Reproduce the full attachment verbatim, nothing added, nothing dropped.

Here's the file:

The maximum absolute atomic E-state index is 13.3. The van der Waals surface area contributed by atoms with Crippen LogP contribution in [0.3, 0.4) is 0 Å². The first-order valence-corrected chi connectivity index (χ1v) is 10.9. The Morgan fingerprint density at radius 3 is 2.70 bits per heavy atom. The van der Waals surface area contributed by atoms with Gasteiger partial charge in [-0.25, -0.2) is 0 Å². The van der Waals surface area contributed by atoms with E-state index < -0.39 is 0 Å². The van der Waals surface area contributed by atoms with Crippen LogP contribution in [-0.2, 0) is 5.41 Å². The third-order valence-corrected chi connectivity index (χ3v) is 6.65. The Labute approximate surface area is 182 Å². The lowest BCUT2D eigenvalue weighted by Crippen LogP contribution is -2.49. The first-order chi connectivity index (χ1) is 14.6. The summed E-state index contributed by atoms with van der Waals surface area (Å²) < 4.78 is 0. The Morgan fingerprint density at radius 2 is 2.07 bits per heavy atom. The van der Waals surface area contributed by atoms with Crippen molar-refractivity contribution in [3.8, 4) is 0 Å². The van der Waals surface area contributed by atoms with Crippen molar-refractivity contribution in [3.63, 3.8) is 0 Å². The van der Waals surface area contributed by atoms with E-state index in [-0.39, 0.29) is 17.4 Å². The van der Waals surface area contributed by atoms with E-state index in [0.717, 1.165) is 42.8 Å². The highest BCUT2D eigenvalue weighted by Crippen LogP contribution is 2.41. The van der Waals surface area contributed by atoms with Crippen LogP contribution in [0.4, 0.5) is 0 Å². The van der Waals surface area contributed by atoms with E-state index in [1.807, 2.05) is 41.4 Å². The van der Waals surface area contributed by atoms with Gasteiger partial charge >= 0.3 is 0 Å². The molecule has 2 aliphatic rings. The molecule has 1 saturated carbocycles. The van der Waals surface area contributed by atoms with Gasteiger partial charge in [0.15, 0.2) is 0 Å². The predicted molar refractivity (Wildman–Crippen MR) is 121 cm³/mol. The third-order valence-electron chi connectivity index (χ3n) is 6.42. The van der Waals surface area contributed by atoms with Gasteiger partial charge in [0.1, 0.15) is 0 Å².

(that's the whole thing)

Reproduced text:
The maximum absolute atomic E-state index is 13.3. The van der Waals surface area contributed by atoms with Crippen LogP contribution in [0.3, 0.4) is 0 Å². The first-order valence-corrected chi connectivity index (χ1v) is 10.9. The Morgan fingerprint density at radius 3 is 2.70 bits per heavy atom. The van der Waals surface area contributed by atoms with Gasteiger partial charge in [-0.25, -0.2) is 0 Å². The van der Waals surface area contributed by atoms with E-state index < -0.39 is 0 Å². The van der Waals surface area contributed by atoms with Crippen LogP contribution in [-0.2, 0) is 5.41 Å². The third-order valence-corrected chi connectivity index (χ3v) is 6.65. The Labute approximate surface area is 182 Å². The lowest BCUT2D eigenvalue weighted by Crippen LogP contribution is -2.49. The first-order chi connectivity index (χ1) is 14.6. The summed E-state index contributed by atoms with van der Waals surface area (Å²) < 4.78 is 0. The Morgan fingerprint density at radius 2 is 2.07 bits per heavy atom. The van der Waals surface area contributed by atoms with Crippen molar-refractivity contribution in [3.8, 4) is 0 Å². The van der Waals surface area contributed by atoms with Crippen molar-refractivity contribution in [3.63, 3.8) is 0 Å². The van der Waals surface area contributed by atoms with E-state index in [-0.39, 0.29) is 17.4 Å². The van der Waals surface area contributed by atoms with E-state index in [0.717, 1.165) is 42.8 Å². The highest BCUT2D eigenvalue weighted by Crippen LogP contribution is 2.41. The van der Waals surface area contributed by atoms with Crippen LogP contribution in [0.4, 0.5) is 0 Å². The van der Waals surface area contributed by atoms with E-state index in [1.807, 2.05) is 41.4 Å². The van der Waals surface area contributed by atoms with Gasteiger partial charge >= 0.3 is 0 Å². The molecule has 2 aliphatic rings. The molecule has 1 saturated carbocycles. The van der Waals surface area contributed by atoms with Gasteiger partial charge in [0.15, 0.2) is 0 Å². The predicted molar refractivity (Wildman–Crippen MR) is 121 cm³/mol. The third-order valence-electron chi connectivity index (χ3n) is 6.42. The van der Waals surface area contributed by atoms with Gasteiger partial charge in [0.1, 0.15) is 0 Å².